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Schools boost efforts to ID fake student addresses

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KANTELE FRANKO
February 25, 2011
— Kelley Williams-Bolar, alarmed after her home was broken into, yanked her two daughters out of their urban Akron, Ohio, schools and enrolled them in her father's suburban school district nearby, using his address.

That way, said the single mom and teacher's aide, they could come to a safer home after school.


Her peace of mind proved costly. Officials in the Copley-Fairlawn district challenged the residency of her girls in 2007, when they were 9 and 13 years old. Williams-Bolar was charged and convicted of felony records tampering.


Not only was she jailed last month for nine days, but the conviction threatens her efforts to earn a teacher's license and could jeopardize her job as a teacher's aide. She plans to appeal.


Her case has become a rallying point for advocates of school choice and it has outraged residents in her northeast Ohio community — some because of her dishonesty, others for the severity of her prosecution.


"My kids are not latchkey kids," said Williams-Bolar, who had no choice but to re-enroll her daughters in Akron schools two years ago. "I am a mother, and I want to make sure my kids are safe, and I want to make sure that they're educated."


Her prosecution and incarceration are a high-profile example of how schools are getting tougher on parents who sneak their children into other districts, usually better-funded and higher-performing schools. Districts are fighting back, having students followed by private investigators, fining or pressing criminal charges against their parents — even sending them to jail.


The cases raise questions about school funding disparities and pit parents' pursuit of better academics or safer hallways against schools' interests in protecting their funding and quality.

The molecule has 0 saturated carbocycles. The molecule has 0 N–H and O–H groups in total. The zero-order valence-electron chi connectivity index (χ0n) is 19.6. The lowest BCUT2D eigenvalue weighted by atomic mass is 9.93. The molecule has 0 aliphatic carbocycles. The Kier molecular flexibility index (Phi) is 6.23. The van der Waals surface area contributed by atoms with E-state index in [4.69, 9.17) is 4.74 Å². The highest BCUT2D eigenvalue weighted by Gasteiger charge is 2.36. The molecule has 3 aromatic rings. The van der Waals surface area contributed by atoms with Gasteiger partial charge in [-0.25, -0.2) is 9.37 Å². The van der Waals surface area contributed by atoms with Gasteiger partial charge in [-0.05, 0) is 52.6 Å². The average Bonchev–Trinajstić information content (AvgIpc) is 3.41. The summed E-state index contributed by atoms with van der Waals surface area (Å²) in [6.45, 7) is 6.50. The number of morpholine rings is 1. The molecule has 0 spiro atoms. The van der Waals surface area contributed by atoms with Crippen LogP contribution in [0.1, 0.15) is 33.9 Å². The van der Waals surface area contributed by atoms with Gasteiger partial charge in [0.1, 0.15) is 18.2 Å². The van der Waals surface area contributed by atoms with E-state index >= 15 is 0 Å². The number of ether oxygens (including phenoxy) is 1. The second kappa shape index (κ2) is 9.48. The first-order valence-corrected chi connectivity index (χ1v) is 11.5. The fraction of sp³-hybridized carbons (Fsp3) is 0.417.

There's little data that tracks how many parents register students using false addresses or those of relatives in violation of state, city or school regulations, but districts from New Hampshire to Texas to California report that it's a problem. Jailing parents isn't common.


"I must say this is the first case I've ever heard of where somebody has been arrested," said Susan Gates, a senior economist who studies education issues at the RAND Corporation.


Copley-Fairlawn Superintendent Brian Poe said his district "has taken a certain amount of heat," with critics saying it should educate all children. "That's not the law in the state of Ohio, and that's not our board policy."


Recent letters to the Akron Beacon Journal capture high emotions on both sides of the issue. Hundreds of Williams-Bolar supporters recently rallied with the Rev. Al Sharpton, calling for her exoneration.


"To take a viable human being and cast her aside like a dangerous criminal again proves that the American justice system is only just for some people — certainly not poor, black and struggling members of society," wrote Mary L. Tabatcher of Mogadore.


But Donna Blair of Akron was sharply critical.


"Shame on Kelley Williams-Bolar," Blair wrote. "We all want what's best for our kids, but should we commit crimes to get them the best? The message she sent to her kids was that it's OK to lie, cheat and steal."


The newspaper reported this week that one lawmaker is preparing legislation that would allow children to enroll in school districts where their grandparents live.


Around the country, transfers between districts are allowed in most places if both districts agree, with some requiring the home district to pay tuition to the receiving district, said Michael Griffith, a senior policy analyst with the nonprofit, nonpartisan Education Commission of the States in Denver. Problems occur when parents seeking better academics, elite sports teams or safer environments falsify records or say students live with relatives or in rental homes when they don't.